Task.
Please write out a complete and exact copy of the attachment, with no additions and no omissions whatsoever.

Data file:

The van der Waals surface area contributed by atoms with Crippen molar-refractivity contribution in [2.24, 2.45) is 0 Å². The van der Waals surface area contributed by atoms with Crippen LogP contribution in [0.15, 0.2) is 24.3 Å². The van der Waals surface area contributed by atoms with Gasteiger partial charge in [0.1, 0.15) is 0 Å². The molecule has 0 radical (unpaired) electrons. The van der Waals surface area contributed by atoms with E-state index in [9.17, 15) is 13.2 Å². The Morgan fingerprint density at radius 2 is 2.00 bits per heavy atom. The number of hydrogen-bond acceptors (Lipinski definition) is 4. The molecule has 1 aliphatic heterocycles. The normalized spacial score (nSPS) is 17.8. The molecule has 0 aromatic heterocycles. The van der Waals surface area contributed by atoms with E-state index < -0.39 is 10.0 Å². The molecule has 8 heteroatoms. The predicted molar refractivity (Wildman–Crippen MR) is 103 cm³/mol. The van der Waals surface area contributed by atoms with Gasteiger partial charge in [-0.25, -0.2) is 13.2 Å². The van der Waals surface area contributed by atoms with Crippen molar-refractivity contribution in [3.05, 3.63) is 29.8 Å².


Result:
The van der Waals surface area contributed by atoms with Crippen molar-refractivity contribution in [2.24, 2.45) is 0 Å². The van der Waals surface area contributed by atoms with Crippen LogP contribution in [0.15, 0.2) is 24.3 Å². The van der Waals surface area contributed by atoms with Gasteiger partial charge in [0.1, 0.15) is 0 Å². The molecule has 0 radical (unpaired) electrons. The van der Waals surface area contributed by atoms with E-state index in [9.17, 15) is 13.2 Å². The Morgan fingerprint density at radius 2 is 2.00 bits per heavy atom. The number of hydrogen-bond acceptors (Lipinski definition) is 4. The molecule has 1 aliphatic heterocycles. The normalized spacial score (nSPS) is 17.8. The molecule has 0 aromatic heterocycles. The van der Waals surface area contributed by atoms with E-state index < -0.39 is 10.0 Å². The molecule has 8 heteroatoms. The predicted molar refractivity (Wildman–Crippen MR) is 103 cm³/mol. The van der Waals surface area contributed by atoms with Gasteiger partial charge in [-0.25, -0.2) is 13.2 Å². The van der Waals surface area contributed by atoms with Crippen molar-refractivity contribution in [3.05, 3.63) is 29.8 Å².